This pop-culture reminder of mortality struck home for me as several of us visited Graceland last week after running in the Memphis marathon and half-marathon. For devotees, of course, the place is a shrine and the spot where the King is buried along with his parents and grandmother. Visitors drop little stuffed animals on the graves and scrawl messages on the low stone wall lining the front of the property.

Even though I’m less a Presley fan and more a Dylan, Lennon, Springsteen sort of guy, the visit offered some unsettling truths.

First, some background: Graceland, a doctor’s house not far from downtown Memphis that Presley bought at age 22, is surprisingly modest. Aside from the white-fenced grounds out back where he had horses and a big carport for his car collection, the main house is not much larger than an upper-middle-class home in just about any comfortable suburb. When we were house-hunting, Donna and I checked out houses in Lincoln, Neb., that were more impressive.

But for Presley and his wife and lone daughter, as well as his parents, it was home. Even as he roamed around North America making his name – in Hollywood, Vegas, etc. – he would return to the stone Colonial to hang out with his family and boyhood chums. He even recorded in the Jungle Room, a place done up like a lodge you’d see on safari. Graceland was, one would guess, a palace to a kid who began life in a shotgun shack. He even carpeted ceilings in some rooms, a foretaste of the kitsch that sadly dominates Elvis’s legacy.

For all the crassness around his memory, he was a Colossus in pop culture. Today, a couple outbuildings near the house are packed with gold, silver and platinum record plaques commemorating an astonishing list of hits. A room in one two-story building is lined floor-to-ceiling with them. Elvis was remarkably prolific and hardworking, something belied by his easygoing stage persona or the goofy movie characters he played. He starred in 31 movies – hard to believe, especially since all are forgettable – and he was, we heard, quite insecure about returning to live performances after nearly a decade of Tinseltown.

One of the taped interviews that visitors listen to as they roam around Graceland is revealing, even profound. When he decided to make a record, Presley says, he would pick songs that he believed people would want to hear – not what he wanted to sing, necessarily, but rather what he figured the public would like.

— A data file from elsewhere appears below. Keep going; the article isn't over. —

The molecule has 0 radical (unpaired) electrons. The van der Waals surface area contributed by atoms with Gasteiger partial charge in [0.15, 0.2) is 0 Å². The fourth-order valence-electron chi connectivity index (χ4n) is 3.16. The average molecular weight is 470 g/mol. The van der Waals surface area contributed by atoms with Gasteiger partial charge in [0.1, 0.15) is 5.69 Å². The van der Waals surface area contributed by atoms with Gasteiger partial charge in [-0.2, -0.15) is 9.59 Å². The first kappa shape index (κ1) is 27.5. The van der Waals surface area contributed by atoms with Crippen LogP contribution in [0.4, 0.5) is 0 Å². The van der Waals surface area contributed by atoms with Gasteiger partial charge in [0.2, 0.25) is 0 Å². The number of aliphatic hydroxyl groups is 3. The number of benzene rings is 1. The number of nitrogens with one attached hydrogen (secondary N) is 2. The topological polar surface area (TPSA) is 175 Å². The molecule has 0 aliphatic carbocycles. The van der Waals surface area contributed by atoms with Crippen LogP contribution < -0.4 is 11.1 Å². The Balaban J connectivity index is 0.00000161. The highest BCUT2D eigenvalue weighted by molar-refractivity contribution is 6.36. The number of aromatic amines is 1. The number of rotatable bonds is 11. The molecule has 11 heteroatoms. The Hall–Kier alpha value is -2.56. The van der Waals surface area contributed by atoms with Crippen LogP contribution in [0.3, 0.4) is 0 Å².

That may seem obvious for someone who wants to sell records or anything really. Anyone with customers knows you need to please them to sell more stuff, right? On the other hand, for artists or other creative people, serving an audience is usually the furthest thing from their minds. They want to give voice to their inner thoughts, to express themselves, perhaps to purge their demons. They want to share their brilliance or their pain. But they aren’t about meeting customer tastes.

Presley was different. His genius was in entertaining. Especially in his grotesque Vegas phase, he was trying to please and pack the house. He didn’t write his material. But he did sing it, of course, with power and panache. He was fun to listen to, and in business terms he knew his market and served it well.

But he also, in his early days, broke the mold. He created the market. He brought a unique style, a personality and an approach that departed from what had gone before. He made Sinatra and such look impossibly passé. He was one of a kind who hit at just the right time for a postwar generation looking to define itself as different and new. With some overstatement, Abbie Hoffman argued that Elvis marked the beginning of a revolution in America. Certainly, his loose hips, sultry voice and swagger – tempered by a nice-guy demeanor – worked for the 1950s set and for many beyond that. He paved the way for my later musical heroes.

That sort of originality is what it takes for anyone to make a deep mark – whether in novels, music, nonfiction, journalism or teaching. Few get to stride the world stage like Elvis, though every kid who plays at being a rock star is knowingly or unknowingly imitating the King. Few have millions paying attention to their writings or their artwork. But even those who reach even modest levels of fame – superstars or just people known for being good researchers, lawyers, doctors, etc. – must bring something fresh to the party. That was lesson number one for me from Graceland.

More troubling for me at age 56 is lesson number two: the preciousness of time. They’re not making more of it, and none of us has enough. For my money, Elvis made his rep for a few years in the ‘50s and fed off that for the rest of his surprisingly short career. A blazing comet when he was young, he was long gone culturally by the time he actually died, at Graceland, in 1977. Similarly, the Beatles did their pathbreaking work for really just a few years in the 1960s. Going to a Dylan concert this past summer was a bit like visiting a museum, and an odd one at that.

The time in the sun is distressingly short for us all, and if you don’t figure out early on how you’ll shine, you may never do so. Remember Tom Lehrer’s wonderful and sad line: “It is a sobering thought, for example, that when Mozart was my age he had been dead for two years.”

There will never be another Elvis. All the kitschy crap – bobblehead dolls and Mr. Potato Head Elvises – that is peddled pathetically across the street from his former home will become a memory. Maybe it’ll take a decade, maybe longer, but a time will come when no one goes to Graceland anymore. The marketers still raking in a bundle on him will find other things to sell.

For now, though, Mr. Presley remains a handy case study in freshness, good timing and the chance we all have to make our mark while we may. This year would have marked Elvis’ 75th birthday. It’s grand that we have the 20-something version to remember.